* Endorectal Ultrasound is a test where a special ultrasound probe is inserted into the anus, with a unique ability to determine how deep the tumor has grown into the rectal wall; whether there is a spread to the lymph nodes around the area; and whether there is invasion into the anal muscles.

* CT scan and MRI to evaluate the tumor in relation to the pelvis, as well as check for spread to the liver.

* Chest x-ray or CT scan of the lungs

* CEA blood test

6. What are the available treatment options?

 The standard surgical procedure is called wide or total mesorectal excision. Preoperative chemoradiotherapy  has been found to reduce the risk of local recurrence and to cause fewer long-term toxic effects than if the chemoradiotherapy  is given postoperatively. At five years, the overall survival among patients with locally advanced rectal

cancer, irrespective of whether they have had preoperative or postoperative chemoradiotherapy is about 75%.

A common concern among patients with rectal cancer is possibility of permanent colostomy, where the anus is removed and feces is made to come out of an opening in the abdominal wall. Thankfully, with the appropriate use of preoperative chemoradiotherapy and the surgical

Technique of total mesorectal excision, surgeons are now more able to preserve the anus during rectal cancer surgery. However,  this highly complex operations usually will necessitate the creation of a temporary colostomy in order to prevent the passage of feces  into the freshly reconstructed anus. This temporary colostomy is then closed in a separate operation later, when the anus is completely healed.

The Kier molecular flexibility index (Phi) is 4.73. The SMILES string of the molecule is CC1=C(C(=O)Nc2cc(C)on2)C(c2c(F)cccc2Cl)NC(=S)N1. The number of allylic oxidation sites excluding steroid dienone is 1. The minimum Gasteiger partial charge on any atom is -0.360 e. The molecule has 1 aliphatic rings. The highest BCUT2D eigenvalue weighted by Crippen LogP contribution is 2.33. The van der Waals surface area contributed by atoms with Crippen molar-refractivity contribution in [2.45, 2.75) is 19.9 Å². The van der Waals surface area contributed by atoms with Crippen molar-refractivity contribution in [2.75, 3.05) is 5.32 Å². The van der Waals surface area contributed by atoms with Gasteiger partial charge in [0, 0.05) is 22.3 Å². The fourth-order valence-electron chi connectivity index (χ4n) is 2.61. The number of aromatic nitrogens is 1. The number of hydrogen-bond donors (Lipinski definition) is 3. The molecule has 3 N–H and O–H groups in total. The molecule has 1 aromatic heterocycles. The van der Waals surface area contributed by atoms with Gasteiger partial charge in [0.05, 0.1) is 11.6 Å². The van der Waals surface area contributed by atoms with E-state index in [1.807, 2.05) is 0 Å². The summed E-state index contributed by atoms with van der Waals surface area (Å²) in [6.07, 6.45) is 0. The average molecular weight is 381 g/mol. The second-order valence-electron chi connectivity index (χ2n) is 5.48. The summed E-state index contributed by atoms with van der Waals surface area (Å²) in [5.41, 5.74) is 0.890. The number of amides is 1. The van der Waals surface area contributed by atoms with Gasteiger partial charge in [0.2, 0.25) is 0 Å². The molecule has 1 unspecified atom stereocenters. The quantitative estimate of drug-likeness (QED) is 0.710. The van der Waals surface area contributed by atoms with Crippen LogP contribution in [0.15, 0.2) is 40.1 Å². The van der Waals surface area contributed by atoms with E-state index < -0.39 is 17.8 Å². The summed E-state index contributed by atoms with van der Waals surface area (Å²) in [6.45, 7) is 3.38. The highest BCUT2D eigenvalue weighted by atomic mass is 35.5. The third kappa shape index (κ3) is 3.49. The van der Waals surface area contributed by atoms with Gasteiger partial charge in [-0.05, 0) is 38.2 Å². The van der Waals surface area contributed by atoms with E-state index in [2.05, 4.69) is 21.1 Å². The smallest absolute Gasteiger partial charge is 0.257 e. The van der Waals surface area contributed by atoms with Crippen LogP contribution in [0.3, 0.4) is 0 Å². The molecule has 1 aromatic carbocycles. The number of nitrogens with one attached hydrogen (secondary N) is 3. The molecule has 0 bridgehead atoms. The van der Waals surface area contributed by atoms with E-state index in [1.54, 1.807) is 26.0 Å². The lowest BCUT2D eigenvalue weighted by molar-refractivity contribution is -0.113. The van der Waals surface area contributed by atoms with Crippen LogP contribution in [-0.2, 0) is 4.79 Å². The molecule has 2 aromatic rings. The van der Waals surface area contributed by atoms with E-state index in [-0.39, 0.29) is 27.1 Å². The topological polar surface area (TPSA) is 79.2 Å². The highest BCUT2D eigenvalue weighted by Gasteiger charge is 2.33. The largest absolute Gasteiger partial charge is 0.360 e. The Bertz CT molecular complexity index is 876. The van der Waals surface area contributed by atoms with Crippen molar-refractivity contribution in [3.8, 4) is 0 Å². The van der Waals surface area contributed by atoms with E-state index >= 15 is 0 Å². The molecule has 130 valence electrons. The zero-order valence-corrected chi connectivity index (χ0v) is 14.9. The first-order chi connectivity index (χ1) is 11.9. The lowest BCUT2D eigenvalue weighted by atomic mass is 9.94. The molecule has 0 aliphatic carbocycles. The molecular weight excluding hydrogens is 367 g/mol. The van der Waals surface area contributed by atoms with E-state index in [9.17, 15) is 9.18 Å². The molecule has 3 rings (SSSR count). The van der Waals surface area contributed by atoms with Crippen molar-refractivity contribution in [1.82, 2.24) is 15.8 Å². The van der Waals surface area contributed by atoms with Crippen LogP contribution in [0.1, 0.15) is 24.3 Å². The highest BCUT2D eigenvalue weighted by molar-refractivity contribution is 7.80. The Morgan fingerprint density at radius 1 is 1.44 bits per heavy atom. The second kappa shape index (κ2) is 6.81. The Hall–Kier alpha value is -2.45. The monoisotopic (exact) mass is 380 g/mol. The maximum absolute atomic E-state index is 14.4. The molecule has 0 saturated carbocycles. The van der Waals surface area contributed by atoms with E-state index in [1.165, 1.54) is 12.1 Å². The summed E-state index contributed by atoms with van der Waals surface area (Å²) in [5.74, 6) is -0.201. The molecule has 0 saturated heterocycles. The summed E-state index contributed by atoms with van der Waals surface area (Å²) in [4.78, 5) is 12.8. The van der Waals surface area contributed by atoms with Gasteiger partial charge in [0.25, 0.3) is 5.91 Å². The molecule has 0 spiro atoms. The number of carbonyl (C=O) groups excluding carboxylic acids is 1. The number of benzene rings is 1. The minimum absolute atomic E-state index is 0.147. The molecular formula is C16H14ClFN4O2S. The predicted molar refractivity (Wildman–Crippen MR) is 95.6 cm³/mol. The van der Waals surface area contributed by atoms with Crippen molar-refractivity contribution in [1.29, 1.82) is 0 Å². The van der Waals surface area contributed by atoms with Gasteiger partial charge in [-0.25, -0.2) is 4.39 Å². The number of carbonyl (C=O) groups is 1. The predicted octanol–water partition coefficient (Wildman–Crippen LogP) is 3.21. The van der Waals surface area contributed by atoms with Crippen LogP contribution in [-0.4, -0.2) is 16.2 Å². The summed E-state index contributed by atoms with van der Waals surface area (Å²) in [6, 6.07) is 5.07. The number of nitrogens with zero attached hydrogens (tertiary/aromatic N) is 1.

At present, a permanent removal of the anus with the creation of  a colostomy , is only performed if there is evidence on endorectal  ultrasound that the anal muscles are involved. This situation is uncommon, and occurs in less than 20% of the cases.

 7. What are the outcomes of rectal cancer?

 The outlook for recovery from rectal cancer is unique for each individual. Many factors are involved when considering the chance of survival after rectal cancer treatment.Treatment of rectal cancer depends on the stage or extent of disease.

 According to stage, the following approximations of the likelihood of survival 5 years after treatment are as follows:

Stage I - The cancer is in the inner layers of the rectum, and the probability of being alive in 5 years is approximately 70-80%.

 Stage II -  The cancer has spread through the muscle wall of the rectum, sometimes invading adjacent organs like urinary bladder, vagina or prostate. The probability of being alive in 5 years is approximately 50-60%.

 Stage III - the cancer has spread to the lymph nodes. The probability of being alive in 5 years is approximately 30-40%.

Stage IV - the cancer has spread to other organs far from the rectum, like the liver and lungs. The probability of being alive in 5 years is less than 10%.

Services Available:

Sreening

1) Fecal Occult Blood Test  (FOBT) yearly with flexible sigmoidoscopy every 3 years

2) Colonoscopy every 5 to 10 years

3) Virtual CT colonography every 3 to 5 years.

Prevention

1) Colonoscopic Polypectomy

Comprehensive Rectal Cancer Treatment Program

* State-of-the-art Staging Modalities

1) Endorectal Ultrasound

2) Triphasic CT scan

3) MRI

* Multidisciplinary Treatment planning

* Neo-adjuvant (Preoperative) Chemoradiotherapy

* State-of-the-art Surgery

1) Total Mesorectal Excision

2) Sphincter-preservation, avoiding permanent colostomies

3) Pelvic Nerve Preservation

4) Minimally-invasive surgery

* Note: This information is not intended as a substitute for professional medical advice. For any inquiries please visit or call your specialists.